Become a Member

Get access to more than 30 brands, premium video, exclusive content, events, mapping, and more.

Already have an account? Sign In

Become a Member

Get access to more than 30 brands, premium video, exclusive content, events, mapping, and more.

Already have an account? Sign In

Brands

Interviews

Riding with Maertens, Wrenching for Porte

Get access to everything we publish when you sign up for Outside+.

Jan 3, 2017 – Bicycle racing may celebrate its champions but it would not exist if it were not for the countless faces and names that exist behind the scenes, keeping the wheels of the sport turning. Belgian Jean-Marc Vandenberghe is one of those people. 

Words & Images: James Startt

A one-time teammate of the legendary Freddy Maertens, Vandenberghe is now chief mechanic at the BMC Racing Team.



Peloton: You have been in the sport for a long time and are now chief mechanic for one of the world’s preeminent teams. What does your job entail?

Jean-Marc Vandenberghe: As head of the mechanics, a big part of my job is making sure that we always have all of the equipment we need and making sure it gets to the races. I am Belgian so I have a lot of experience in the classics. I know all of the races, but today I do maybe 110 days on the road. The rest of the time I am at service course, where I can supervise a bit more. We have a great team of mechanics. There are no part-time mechanics on our team and I think that is important, because then all of the riders really know who is working on their bikes.

Peloton: How many bikes do you have to maintain in a year?

Vandenberghe: Well, we have nearly 30 riders. Each rider has five bikes—three road bikes and two time trial bikes. One of the road bikes is their home bike, and the other two go to the races. And some guys have even more. Some guys have two bikes at home, some have special bikes for Paris–Roubaix for example. For a race like Roubaix, all the riders have three bikes just for the race. But we don’t really count them because after Roubaix they just go to the side, because their dimensions are different, et cetera.

Peloton: How did you become the head mechanic at a team like BMC?

Vandenberghe: Well, I raced professionally for about five years on small kermesse (a.k.a. criterium) teams here in Belgium, teams like Robland-Isoglass. And then I started as a mechanic in 1993 on a small pro team, Collstrop. From there I moved to Team Telekom. I was there for eight year before moving to U.S. Postal for two years and then I did eight years for Quick-Step. And now this is my fourth year with BMC.

Peloton: Team Robland-Isoglass, you would have been teammates with a certain cycling legend, Freddy Maertens, right?

Vandenberghe: Yes, that’s right. We were teammates for two years (1986–87)…and I have such good memories! Okay, Freddy was at the end of his career, but I still learned so much from him. He had all of his old training diaries and was really focused on his diet, something that was not a big issue at the time. And then in the races, he was just so smart. I was just a small pro, but I learned so much from him. And even if he was at the end of his career, he was still Freddy Maertens. He was still a world champion with a big name. And because of him, the team was always really well equipped.

Peloton: Well, equipment has changed a lot and bikes have come a long way since you began. What are the biggest changes you have witnessed from a mechanic’s perspective?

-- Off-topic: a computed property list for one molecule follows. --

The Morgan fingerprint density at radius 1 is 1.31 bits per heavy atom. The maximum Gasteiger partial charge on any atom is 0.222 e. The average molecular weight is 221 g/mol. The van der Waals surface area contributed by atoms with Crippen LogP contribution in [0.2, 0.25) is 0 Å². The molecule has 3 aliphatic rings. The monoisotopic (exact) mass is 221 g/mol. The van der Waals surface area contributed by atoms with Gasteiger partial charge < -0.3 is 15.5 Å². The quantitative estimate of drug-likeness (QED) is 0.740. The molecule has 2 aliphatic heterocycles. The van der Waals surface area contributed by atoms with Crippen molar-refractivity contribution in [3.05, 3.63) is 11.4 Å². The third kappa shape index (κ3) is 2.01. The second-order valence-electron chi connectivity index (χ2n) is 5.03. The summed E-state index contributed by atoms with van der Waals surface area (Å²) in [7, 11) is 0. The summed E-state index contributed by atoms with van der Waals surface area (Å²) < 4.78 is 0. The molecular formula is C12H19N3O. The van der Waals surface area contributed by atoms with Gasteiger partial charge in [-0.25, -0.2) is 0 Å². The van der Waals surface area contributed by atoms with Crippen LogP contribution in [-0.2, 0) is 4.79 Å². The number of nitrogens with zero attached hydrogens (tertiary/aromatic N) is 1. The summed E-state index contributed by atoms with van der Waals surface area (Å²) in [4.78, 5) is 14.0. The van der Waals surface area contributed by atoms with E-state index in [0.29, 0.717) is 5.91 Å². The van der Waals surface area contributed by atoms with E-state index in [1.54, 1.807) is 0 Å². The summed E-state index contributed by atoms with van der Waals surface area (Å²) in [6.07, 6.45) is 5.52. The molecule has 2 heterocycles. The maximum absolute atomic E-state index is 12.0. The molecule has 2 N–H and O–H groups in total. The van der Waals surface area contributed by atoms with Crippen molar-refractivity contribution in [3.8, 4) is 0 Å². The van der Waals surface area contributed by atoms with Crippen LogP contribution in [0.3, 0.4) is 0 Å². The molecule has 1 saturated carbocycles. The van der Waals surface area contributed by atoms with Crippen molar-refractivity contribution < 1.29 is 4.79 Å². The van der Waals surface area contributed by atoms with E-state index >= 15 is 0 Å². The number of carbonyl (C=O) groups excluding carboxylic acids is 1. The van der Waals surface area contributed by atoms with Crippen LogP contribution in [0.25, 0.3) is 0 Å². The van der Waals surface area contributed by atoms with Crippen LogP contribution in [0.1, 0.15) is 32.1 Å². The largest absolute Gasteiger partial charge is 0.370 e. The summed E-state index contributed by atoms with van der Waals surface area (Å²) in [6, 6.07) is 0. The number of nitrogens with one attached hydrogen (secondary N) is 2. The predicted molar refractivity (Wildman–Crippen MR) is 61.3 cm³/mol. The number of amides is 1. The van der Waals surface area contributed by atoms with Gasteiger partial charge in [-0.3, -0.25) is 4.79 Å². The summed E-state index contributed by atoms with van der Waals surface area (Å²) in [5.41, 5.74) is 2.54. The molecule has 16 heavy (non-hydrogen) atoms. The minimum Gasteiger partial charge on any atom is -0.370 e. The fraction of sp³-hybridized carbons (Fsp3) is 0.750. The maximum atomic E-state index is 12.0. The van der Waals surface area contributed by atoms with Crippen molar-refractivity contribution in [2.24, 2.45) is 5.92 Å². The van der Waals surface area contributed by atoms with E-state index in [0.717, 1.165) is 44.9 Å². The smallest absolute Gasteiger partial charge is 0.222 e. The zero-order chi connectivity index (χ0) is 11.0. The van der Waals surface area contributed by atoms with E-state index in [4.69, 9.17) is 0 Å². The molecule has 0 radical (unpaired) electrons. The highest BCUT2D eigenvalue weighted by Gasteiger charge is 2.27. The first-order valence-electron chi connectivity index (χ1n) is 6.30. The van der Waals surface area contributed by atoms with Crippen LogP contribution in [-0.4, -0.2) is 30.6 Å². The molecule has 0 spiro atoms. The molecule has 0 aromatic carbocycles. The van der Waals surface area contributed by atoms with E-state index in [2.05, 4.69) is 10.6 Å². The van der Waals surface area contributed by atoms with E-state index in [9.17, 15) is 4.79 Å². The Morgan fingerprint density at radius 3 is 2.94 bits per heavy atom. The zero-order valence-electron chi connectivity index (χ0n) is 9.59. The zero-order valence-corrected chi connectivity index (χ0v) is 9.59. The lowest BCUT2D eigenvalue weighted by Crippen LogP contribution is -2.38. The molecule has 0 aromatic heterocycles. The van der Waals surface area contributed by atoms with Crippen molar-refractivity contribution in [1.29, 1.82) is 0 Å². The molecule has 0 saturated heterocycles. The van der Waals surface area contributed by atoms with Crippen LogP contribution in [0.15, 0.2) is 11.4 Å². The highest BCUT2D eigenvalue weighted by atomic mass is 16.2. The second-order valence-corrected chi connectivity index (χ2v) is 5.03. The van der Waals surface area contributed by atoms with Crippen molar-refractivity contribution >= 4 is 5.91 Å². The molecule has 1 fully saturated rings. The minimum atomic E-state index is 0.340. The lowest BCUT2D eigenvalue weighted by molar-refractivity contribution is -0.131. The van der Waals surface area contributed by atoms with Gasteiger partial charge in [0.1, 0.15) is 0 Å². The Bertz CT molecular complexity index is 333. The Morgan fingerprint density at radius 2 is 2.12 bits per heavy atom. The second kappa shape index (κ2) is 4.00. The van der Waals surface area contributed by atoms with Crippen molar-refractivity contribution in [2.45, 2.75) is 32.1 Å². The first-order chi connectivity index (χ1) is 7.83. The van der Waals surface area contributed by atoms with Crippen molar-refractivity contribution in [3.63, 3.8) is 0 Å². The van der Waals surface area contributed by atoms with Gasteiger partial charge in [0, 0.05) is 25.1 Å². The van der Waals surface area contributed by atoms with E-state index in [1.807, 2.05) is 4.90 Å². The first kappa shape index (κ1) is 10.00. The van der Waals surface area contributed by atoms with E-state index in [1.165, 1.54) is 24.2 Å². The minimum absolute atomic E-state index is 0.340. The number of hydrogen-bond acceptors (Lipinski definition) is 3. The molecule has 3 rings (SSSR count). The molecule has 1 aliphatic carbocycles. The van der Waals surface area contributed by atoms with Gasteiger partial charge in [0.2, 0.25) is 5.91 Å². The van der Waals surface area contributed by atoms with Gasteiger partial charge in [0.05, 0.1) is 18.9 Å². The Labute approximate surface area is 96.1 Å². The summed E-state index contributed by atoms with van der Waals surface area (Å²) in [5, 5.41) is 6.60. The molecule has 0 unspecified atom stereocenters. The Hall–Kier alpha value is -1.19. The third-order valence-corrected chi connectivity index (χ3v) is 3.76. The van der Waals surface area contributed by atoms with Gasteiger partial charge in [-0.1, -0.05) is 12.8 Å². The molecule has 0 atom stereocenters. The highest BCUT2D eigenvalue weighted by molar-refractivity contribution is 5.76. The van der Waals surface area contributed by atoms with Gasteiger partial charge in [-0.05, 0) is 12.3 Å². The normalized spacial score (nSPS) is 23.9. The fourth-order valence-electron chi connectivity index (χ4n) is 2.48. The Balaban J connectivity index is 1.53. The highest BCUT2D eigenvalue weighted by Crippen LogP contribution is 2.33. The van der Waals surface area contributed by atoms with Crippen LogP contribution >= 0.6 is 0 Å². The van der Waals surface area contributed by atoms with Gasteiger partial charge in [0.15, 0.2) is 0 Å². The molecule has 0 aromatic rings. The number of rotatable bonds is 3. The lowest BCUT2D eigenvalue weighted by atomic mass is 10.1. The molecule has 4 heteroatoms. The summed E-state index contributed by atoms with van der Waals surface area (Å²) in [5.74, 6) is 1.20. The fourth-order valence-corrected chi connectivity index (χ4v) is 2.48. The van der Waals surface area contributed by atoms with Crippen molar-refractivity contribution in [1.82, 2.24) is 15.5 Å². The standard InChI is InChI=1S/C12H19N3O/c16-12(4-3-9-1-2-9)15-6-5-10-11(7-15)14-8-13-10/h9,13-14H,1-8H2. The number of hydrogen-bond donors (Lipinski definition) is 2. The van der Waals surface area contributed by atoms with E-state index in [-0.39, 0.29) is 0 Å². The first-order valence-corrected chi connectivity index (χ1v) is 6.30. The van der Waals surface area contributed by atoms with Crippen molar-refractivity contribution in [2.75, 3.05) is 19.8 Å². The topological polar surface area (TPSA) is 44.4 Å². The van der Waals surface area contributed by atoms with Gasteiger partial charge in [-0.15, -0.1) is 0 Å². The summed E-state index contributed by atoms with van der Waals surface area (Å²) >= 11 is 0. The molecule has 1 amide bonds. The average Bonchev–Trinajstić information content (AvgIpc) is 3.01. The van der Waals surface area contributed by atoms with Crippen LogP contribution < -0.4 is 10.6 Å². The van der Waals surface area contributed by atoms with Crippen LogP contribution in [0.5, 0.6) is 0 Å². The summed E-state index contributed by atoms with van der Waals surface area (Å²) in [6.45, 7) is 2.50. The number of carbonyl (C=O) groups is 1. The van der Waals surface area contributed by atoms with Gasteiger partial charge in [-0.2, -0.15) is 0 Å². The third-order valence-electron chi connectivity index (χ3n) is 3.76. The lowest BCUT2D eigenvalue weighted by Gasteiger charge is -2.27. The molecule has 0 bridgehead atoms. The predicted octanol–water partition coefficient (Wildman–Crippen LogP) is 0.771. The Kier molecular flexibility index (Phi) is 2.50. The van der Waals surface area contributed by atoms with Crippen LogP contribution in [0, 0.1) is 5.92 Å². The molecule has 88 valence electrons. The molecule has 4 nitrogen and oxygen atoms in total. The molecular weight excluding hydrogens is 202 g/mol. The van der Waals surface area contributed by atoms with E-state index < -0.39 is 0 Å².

Vandenberghe: Hmm…the first big change was moving from steel, to aluminum, to carbon bikes. Within the evolution, we sometimes mixed the material—say aluminum and carbon—but today we are at a point where nearly everything, the frame, the wheels, are all carbon.

Also, we do so much more on the computer today. For example, right now we are setting up all of the bikes for the season. So we have every rider’s position computerized and it is very easy to set up each rider’s bike now. And that is something that evolves throughout the year. If Richie Porte changes his bike in any way at the Tour Down Under, for example, then that change is entered into the database, so at the next race, the next mechanic knows exactly what his position is. That’s really important, because I will only see some of the mechanics three or four times a year.

12

Peloton: Would you say that your job is harder or easier today as a result of the technology?

Vandenberghe: It’s easier! But today there is no break in the season. We used to start the season pretty much at the beginning of the New Year, but today with so many riders and so many bikes that is not possible. When I started, riders only had three bikes for a season. But that has all changed. We have a couple of weeks off after the Tour of Lombardy [in October], but then we are at it again. Things are very different. I remember when I started, there would be maybe six spare bikes on the team car and we would have to make adjustments in the race depending on what rider needed a bike change. Today, each rider has two bikes at the race at least.

Peloton: What do you enjoy the most today?

Vandenberghe: I’ve done 20 Tours de France and all of the classics every year, so being at the heart of the race is not what draws me the most. Today, it is just the satisfaction knowing that all of the mechanics have what they need and that the riders are happy.

Peloton: What is the hardest element of your job?

Vandenberghe: Well, when I started, I was so focused on my job and I was doing maybe 200 days a year on the road. Sometimes I would do all three grand tours. And then all of a sudden I realized that my kids had grown up! That’s hard! On the up side, I still just really love my job. I’ve been a bike mechanic for 23 years now and there hasn’t been one day where I feel like I am actually going to work.